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Multiple repeated caesarean section in the UK: what is the incidence and what are the consequences to mother and child?
  1. J R Cook1,
  2. M Knight2,
  3. M Dhanjal1,
  4. S Jarvis1
  1. 1Queen Charlotte's & Chelsea Hospital, London, UK
  2. 2National Perinatal Epidemiological Institute, University of Oxford, Oxford, UK

Abstract

Introduction Current knowledge concerning the maternal-fetal outcomes of multiple repeated caesarean section (MRCS) is limited. No population-wide incidence studies of caesarean order have been undertaken.

Methods We identified all cases of women in the UK undergoing fifth or more caesarean section in 2009 using the UK Obstetric Surveillance System. Two women delivering by lower order repeat caesarean section in the same unit as each case were also recruited.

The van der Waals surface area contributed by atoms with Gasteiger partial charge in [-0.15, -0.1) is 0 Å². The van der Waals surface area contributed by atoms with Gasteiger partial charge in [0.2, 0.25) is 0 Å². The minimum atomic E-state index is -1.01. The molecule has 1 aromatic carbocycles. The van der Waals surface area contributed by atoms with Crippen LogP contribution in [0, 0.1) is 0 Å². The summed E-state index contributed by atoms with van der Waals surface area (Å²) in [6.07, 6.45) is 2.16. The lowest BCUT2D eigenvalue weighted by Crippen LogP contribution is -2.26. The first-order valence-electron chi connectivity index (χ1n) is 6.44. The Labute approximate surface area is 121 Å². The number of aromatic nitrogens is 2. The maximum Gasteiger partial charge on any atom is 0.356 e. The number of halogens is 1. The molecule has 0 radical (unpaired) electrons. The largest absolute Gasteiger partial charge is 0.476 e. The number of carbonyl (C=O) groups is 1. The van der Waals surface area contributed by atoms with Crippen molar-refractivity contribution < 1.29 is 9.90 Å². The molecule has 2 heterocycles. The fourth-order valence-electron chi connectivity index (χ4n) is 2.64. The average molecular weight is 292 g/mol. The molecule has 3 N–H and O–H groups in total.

Results A total of 94 MRCS were reported, representing an estimated UK incidence of 1.20 per 10 000 maternities (95% CI 0.97 to 1.47). Women in the MRCS cohort who also had placenta praevia or accreta had significantly more major obstetric haemorrhages (MOH) RR 55.1 (95% CI 17.8 to 170.5), blood transfusions RR 51.3 (95% CI 16.5 to 160) and admissions to critical care RR 25.2 (95% CI 11.1 to 57.3), than women having lower order repeat caesareans. In the absence of praevia or accreta MRCS was still associated with MOH RR 2.56 (95% CI 1.41 to 4.66). Babies born to mothers having MRCS were more likely to be admitted to a NNU even after adjusting for prematurity aOR 3.85 (95% CI 1.67 to 8.91).

Conclusion The maternal morbidity associated with multiple repeat caesarean sections appears largely secondary to placenta praevia and accreta.

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